It was a dark and stormy night.
I'd been working late. Thankfully, a taxi was waiting in front of our building.
Climbing in, I gave the driver my address and closed my eyes.
“Would you like a massage?” said the driver from the front seat.
Crap. It was finally happening to me. To me!
I'd survived four years in Manhattan without a mugging, but Seoul was going to get me.
I stealthily reached for the door.
“I said, would you like a massage?” he said again.
Before I could cannonball out of the moving car, something amazing happened.
The back of my seat began to poke lightly at my shoulders. Then it began massaging my lower back. Then up and down my spine.
It felt good. Absurdly good. What the hell was this?
I looked around the cab, which from the outside had looked like any other Seoul taxi.
No ordinary cab The ceiling was wallpapered with a gaudy but cute flower scheme. There were little bunches of Christmas lights under the driver’s seat and I could hear hear a steady trickle of running water.
I looked down. The pleasant gurgling was coming from a mini-fountain next to my feet. The fountain had a turning water wheel and … live goldfish?
I'd been weary minutes before, but with the massage and this bizarre cab, I felt wonderful.
Who was this driver and why couldn’t all the cabs in the world be like this?
I knew we had to talk.
Drawing on an extensive background in mechanical engineering and management, taxi driver Chung Nok-hyun, 66, has a grand proposal. If he has his way, all the taxis in Seoul would become what he calls “garden taxis.”
Following his own cab, the city's taxis would be outfitted with flowers, grass, live goldfish, massage seats and a mini-karaoke machine (he does the singing in his own cab, upon request).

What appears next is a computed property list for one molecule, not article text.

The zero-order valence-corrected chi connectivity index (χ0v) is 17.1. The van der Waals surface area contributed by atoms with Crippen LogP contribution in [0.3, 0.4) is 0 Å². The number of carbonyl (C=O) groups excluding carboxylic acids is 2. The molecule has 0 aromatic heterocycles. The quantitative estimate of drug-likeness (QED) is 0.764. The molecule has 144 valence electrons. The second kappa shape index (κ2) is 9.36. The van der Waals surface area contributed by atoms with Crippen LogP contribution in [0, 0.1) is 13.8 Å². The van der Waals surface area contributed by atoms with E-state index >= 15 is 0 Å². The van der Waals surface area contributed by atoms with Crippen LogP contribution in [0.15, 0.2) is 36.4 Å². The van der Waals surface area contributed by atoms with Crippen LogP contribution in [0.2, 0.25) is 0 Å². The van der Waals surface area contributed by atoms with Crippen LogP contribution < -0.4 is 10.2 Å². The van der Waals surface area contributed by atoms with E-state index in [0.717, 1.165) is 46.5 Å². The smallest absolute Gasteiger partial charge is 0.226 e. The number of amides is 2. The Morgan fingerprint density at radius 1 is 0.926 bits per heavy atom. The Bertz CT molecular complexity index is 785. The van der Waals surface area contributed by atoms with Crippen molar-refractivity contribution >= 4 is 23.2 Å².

After retiring seven years ago from a career as director of a local electronics company, Chung began driving a taxi. He bought a massage device online for US$200, cut a large hole in the backseat and installed the device by hooking it up to the car’s electrical system.
“It was quite easy for me because I am comfortable with electronics and machines,” Chung says. “My passengers are always enthralled and I’ve had many people tell me it would be a wonderful tourism draw to change all the cabs in Seoul to be like mine.”
One passenger wrote to the Seoul government telling them about the cab, suggesting they work with Chung on developing a venture.
“I hope the Seoul mayor will hear my idea,” says Chung. “This will make Seoul taxis famous in the eyes of the world.” Chung has already filed for an international patent, which his lawyer says will come through around May.
Chung’s vision doesn’t stop at just taxis.
“I want to work with Hyundai and Kia,” he says. “I think it would help cars sell more if they were like mine.”
What's the next addition for his “garden taxi"?
“I’m installing a laptop so that my passengers can have Internet,” says Chung. “People wonder if having so many electronic devices installed in the car uses up more gas, but the electrical system is completely separate. The gas bill isn’t affected.”